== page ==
The Nice Guys

You may not know it but around ten years ago they made a new Nancy Drew film with Emma Roberts. It was a favourite in some quarters of our house for a while. The movie lifted the intrepid teenage sleuth from the books (and 70s TV show) and dropped her in the middle of a contemporary, but still slightly old fashioned, mystery surrounding the murder of a film star. There were secret messages, there were threatening media moguls with shady backgrounds and Nancy kept throwing herself into dangerous situations she was far too young to face up to. In the end though, through a mix of determination, ingenuity and insubordination, she solved the crime when the grown ups, including her detective father, couldn’t. It was all a little corny and there weren’t many surprises but the characterisation was good and it was all fairly enjoyable. Shane Black’s latest film, The Nice Guys, is a hell of a lot like Nancy Drew. It follows most of the same beats only with loads of bare breasts and swearing. 

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I have to say, this as not what I was expecting. Shane Black practically invented the buddy cop movie when he wrote Lethal Weapon back in the 80s and since that point he has been replaying the same kind of scenario in films like The Last Boy Scout, The Long Kiss Goodnight and Kiss Kiss Bang Bang. Even Iron Man 3 had unconventional white guy Tony Stark and by the book black serviceman James Rhodes out of their tin suits and cracking off one liners and hand cannons to take down corporate bad guys. This film does not stray away from this formula, pairing up honourable heavy Russell Crowe with hapless P.I Ryan Gosling to battle corrupt and murderous businessmen in 70s L.A, but in amongst of all of it is the latter’s thirteen year old daughter. She pretty much drives the plot and totally steals the show. 

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To be fair, involving children in the action is also something Shane Black has done before. Danny Glover’s kids were key to Lethal Weapon and let’s not forget that Black wrote The Last Action Hero that teamed Arnold Schwarzenegger up with a twelve year old boy. There are similarly important roles for youngsters in most of his films but this movie’s Holly March is easily the best adolescent character he has written. She is sassy, unflappable, smart and totally in control of her own life, much more so than her father, and she presents a positive image of young people and of women. She is also the only really likeable character in the whole movie but we’ll come back to that.

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It terms of other representation of femininity, this is another area in which Black is proving true to formula. Yes, he has given us strong females before – I refer you to The Long Kiss Goodnight, but he also has a habit of filling his movies with boobies. Think of the drug addled girl who threw herself off the roof thirty years ago, setting everything in motion for Riggs and Murtaugh. Did she really need to be topless? The thing is, it’s not 1987 anymore and the unbalanced objectification of the genders is something we ought to have moved away from. The film’s two femme fatales (no challenge to gender stereotypes there either) get to keep their clothes on but every other woman in the film over twenty is, at the very least, half naked. Mel Gibson got his butt out back in the day too but none of the men strip in this film apart from when Gosling goes for a quick swim. It could be argued that this is a little sexist.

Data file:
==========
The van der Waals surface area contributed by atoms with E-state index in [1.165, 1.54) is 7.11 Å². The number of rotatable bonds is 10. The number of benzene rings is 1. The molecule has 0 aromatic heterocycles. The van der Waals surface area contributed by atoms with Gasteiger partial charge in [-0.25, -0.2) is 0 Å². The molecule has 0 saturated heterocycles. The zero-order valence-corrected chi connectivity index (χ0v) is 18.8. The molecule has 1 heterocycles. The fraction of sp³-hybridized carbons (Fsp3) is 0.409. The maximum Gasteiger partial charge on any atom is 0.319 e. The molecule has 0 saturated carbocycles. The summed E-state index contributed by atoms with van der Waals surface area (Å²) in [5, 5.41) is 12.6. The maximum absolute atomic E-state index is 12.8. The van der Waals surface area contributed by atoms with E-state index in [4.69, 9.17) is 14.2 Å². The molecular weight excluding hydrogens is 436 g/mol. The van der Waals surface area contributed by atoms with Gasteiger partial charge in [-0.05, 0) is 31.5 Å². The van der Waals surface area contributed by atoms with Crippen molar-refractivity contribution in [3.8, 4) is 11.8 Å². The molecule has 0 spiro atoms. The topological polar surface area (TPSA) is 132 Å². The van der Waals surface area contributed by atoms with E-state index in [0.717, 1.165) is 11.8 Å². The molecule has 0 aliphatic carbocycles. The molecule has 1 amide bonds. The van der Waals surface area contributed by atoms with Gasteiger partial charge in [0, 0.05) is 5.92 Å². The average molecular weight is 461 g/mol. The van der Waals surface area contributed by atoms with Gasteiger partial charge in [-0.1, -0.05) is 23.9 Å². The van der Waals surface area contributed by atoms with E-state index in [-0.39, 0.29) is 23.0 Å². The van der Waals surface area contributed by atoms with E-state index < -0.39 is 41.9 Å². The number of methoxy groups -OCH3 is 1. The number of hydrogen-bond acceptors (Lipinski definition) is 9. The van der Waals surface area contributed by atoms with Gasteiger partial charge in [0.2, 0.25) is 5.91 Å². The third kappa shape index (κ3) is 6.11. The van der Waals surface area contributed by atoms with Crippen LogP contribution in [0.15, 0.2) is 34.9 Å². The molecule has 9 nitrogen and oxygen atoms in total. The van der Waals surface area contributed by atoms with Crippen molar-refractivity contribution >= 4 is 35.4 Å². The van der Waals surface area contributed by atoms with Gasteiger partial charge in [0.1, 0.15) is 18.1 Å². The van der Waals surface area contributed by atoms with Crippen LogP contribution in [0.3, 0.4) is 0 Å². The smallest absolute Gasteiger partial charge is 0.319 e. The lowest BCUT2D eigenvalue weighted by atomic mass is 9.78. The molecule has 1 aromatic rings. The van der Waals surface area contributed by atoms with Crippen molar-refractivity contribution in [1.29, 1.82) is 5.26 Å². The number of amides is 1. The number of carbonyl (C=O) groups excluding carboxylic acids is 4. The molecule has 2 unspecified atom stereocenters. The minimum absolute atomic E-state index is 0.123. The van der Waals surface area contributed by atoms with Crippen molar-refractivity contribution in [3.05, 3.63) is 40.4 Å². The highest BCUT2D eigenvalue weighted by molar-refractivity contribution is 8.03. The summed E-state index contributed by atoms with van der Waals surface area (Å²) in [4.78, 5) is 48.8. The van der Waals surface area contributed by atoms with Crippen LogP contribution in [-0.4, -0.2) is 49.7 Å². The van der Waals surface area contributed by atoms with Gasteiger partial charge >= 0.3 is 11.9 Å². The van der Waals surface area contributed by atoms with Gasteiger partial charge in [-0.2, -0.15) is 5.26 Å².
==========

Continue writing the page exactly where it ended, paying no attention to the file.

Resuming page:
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The title of the film is clearly meant to be ironic and sure enough the lead characters are deeply amoral. This isn’t to say their company is unenjoyable but it is hard to sympathise with them. Both have seen tragedy and they are just about on the side of the angels in this adventure but you suspect they’ve caused plenty of anguish to innocents themselves. While The Nice Guys is derivative of most of Shane Black’s work (and Nancy Drew), the movie it most readily compares to is Kiss Kiss Bang Bang and this duo are not as engaging as Robert Downey Jr and Val Kilmer were in that story. In fact this latest flick has little of the sharp black humour that made that film such a gem. This is definitely an action comedy and Ryan Gosling is proving to be a very adept funny man but it just feels like we’ve been here several times before. 

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Swings and roundabouts then. If you go in expecting Nancy Drew meets Get Shorty meets The Last Boy Scout then you probably won’t be disappointed but it’s not as good as any of those other movies. 

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Actually no, it is better than Nancy Drew.

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